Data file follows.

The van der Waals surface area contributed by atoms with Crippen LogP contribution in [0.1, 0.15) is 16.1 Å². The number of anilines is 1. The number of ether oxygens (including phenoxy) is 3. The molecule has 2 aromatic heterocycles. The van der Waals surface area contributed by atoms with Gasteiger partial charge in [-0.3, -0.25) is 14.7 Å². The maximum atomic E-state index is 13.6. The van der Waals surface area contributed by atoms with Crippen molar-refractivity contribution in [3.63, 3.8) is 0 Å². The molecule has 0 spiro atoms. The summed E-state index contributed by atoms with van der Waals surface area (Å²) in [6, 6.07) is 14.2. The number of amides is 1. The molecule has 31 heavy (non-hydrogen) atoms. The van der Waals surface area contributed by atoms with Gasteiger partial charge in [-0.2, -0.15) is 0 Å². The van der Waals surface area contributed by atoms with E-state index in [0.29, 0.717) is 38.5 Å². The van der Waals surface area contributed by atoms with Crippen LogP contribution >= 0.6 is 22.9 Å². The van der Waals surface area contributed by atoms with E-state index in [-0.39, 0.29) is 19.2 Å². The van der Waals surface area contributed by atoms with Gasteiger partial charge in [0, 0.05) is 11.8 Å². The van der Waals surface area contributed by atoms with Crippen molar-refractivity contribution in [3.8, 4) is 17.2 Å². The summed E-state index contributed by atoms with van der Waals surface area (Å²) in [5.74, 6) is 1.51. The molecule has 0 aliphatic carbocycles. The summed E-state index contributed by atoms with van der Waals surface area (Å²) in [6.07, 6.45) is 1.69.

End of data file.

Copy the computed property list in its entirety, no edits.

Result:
The van der Waals surface area contributed by atoms with Crippen LogP contribution in [0.1, 0.15) is 16.1 Å². The number of anilines is 1. The number of ether oxygens (including phenoxy) is 3. The molecule has 2 aromatic heterocycles. The van der Waals surface area contributed by atoms with Gasteiger partial charge in [-0.3, -0.25) is 14.7 Å². The maximum atomic E-state index is 13.6. The van der Waals surface area contributed by atoms with Crippen molar-refractivity contribution in [3.63, 3.8) is 0 Å². The molecule has 0 spiro atoms. The summed E-state index contributed by atoms with van der Waals surface area (Å²) in [6, 6.07) is 14.2. The number of amides is 1. The molecule has 31 heavy (non-hydrogen) atoms. The van der Waals surface area contributed by atoms with Gasteiger partial charge in [-0.2, -0.15) is 0 Å². The van der Waals surface area contributed by atoms with E-state index in [0.29, 0.717) is 38.5 Å². The van der Waals surface area contributed by atoms with Crippen LogP contribution >= 0.6 is 22.9 Å². The van der Waals surface area contributed by atoms with E-state index in [-0.39, 0.29) is 19.2 Å². The van der Waals surface area contributed by atoms with Gasteiger partial charge in [0, 0.05) is 11.8 Å². The van der Waals surface area contributed by atoms with Crippen molar-refractivity contribution in [3.8, 4) is 17.2 Å². The summed E-state index contributed by atoms with van der Waals surface area (Å²) in [5.74, 6) is 1.51. The molecule has 0 aliphatic carbocycles. The summed E-state index contributed by atoms with van der Waals surface area (Å²) in [6.07, 6.45) is 1.69.